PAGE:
The main aim of the subject of history is the development of critical, analytical skills and knowledge of our recent past. In the subject there will be a constant tension between the unknown historical data and the reflections and analysis of those facts most relevant to help understand the present. The key concern of Contemporary World History focuses on the analysis of the different political models, social organisation and economic and human rights. A first part looks at the French Revolution and the fall of the ancient regime to follow after with the industrial revolution and the labour movement, placing special emphasis on the Marxist, anarchist and socialist movements. The second part discussess in more detail the recent history of nationalism and World War I, economic change, the twenties and the 1929 crash, new models and state rights (democracy, fascism, communism), World War II, the creation of the UN, the Cold War and the new countries and emerging socio-political realities and all this bearing in mind the degree of journalism. For this reason, activities are related to the history of written press and the skills of journalists.
No pre-course requirements are needed to enrol in this subject.
- Develop critical thinking and the ability to analyse complex historical and current realities.
- Know the main historical data to help understand the present.
- Analyse and understand the different political models, in its temporal development and its viability.
- Understand and critically assess developments in human rights.
- Understand and analyse the social changes that have occurred in the forms of life.
- 02 CG - The ability to learn and act an autonomously and responsibly
- 04 CG - The ability to organise time and workspace
- 05 CG - The ability to develop an ethical attitude
- 08 CG - The ability to reflect and memorize.
- 10 CG - Knowledge and mastery of bibliographic repertoires
- 11 CG - Knowledge and mastery of different research resources
- 12 CG - The ability to listen
- 16 CE - The ability to make judgments and well-argued critical assessments
- 18 CE - Ability to detect newsworthy events
- 21 CE - The ability to contextualize historical facts and critically analyze the current situation
- 38 CE - Knowledge and mastery of concepts, data, statistics and economic graphs
- 42 CE - The ability to integrate the contributions of the environment
- Know of any major developments that have marked and help understand the present.
- Understand the evolutionary processes of different state models, as well as the strengths and weaknesses of each.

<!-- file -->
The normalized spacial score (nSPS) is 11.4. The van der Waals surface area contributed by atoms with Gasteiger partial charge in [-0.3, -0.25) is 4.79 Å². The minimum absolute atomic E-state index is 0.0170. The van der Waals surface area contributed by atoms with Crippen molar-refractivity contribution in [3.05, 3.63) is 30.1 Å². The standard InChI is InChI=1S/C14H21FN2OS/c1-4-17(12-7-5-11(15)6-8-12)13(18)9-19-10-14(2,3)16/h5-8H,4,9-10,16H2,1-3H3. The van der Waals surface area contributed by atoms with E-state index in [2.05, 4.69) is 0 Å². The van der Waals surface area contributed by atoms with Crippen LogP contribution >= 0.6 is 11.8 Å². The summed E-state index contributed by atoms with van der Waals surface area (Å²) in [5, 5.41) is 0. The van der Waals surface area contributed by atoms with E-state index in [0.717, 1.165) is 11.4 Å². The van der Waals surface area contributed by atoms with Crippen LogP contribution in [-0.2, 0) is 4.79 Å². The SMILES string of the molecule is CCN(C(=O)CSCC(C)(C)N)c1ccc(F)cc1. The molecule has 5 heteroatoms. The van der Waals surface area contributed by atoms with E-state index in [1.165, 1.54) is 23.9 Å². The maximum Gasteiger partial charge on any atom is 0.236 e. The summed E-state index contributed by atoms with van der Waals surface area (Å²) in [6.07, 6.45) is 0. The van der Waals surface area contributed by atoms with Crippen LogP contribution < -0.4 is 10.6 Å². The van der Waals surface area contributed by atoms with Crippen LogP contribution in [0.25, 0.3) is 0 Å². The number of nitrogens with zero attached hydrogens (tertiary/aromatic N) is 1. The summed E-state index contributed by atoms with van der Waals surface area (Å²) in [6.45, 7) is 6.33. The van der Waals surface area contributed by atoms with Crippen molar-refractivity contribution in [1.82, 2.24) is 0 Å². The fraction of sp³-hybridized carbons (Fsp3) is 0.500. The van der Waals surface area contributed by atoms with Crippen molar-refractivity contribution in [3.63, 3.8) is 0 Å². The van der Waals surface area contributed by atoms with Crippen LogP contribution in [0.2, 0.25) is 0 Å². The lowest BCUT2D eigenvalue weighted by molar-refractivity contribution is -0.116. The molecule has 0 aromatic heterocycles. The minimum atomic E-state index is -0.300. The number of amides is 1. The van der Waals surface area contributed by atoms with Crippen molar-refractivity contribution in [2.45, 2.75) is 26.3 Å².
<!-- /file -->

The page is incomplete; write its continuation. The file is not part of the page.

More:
- Understand and analyse key socio-economic dynamics of western society.
- Analyse the changes in those elements that are considered human rights.
- Develop a critical assessment of reality.
- Will learn basic knowledge of economics, law geography and history in order to be able to understand some of the major problems of modern society.
- They will internalize a complex vision of contemporary societies.
- They will understand how to spot trends.
- They will be able to analyze society and forge a critical and independent spirit.
- They will develop abilities to perform better during teamwork and create positive synergies.
- They will get detailed knowledge about the origins of mankind and its organization, culture, religion and privacy.
Topic 1. Political change. From the Old Regime to the bourgeois state
1.1. The Old Regime
1.2. The English revolution and the American Independence
1.3. The French Revolution and human rights
1.4. The internationalisation of the Revolution: the spring of nations (1830-1848)
Topic 2. Economic change. Liberalism and the industrial revolution
2.1. The first Industrial Revolution and its diffusion through Europe
2.2. The second industrial revolution: the era of high capitalism
Topic 3. Social Change. The workers movement and the social doctrines
3.1. The utopian socialism
3.2. The first organisations
3.3. Socialism, Marxism and Anarchism
3.4. International Development and the new doctrines
3.5. The social doctrine of the Catholic Church
Topic 4. Towards the World War I
4.1. The world between 1870-1914
4.2. Direct causes
4.3. World War I
4.5. The treaties of peace
4.7. The Society of Nations
Topic 5. Democracy
5.1. Europe in the 20´s
5.2. The prosperity of the 20´s
5.3. The Great Depression
5.4. Solutions to the crisis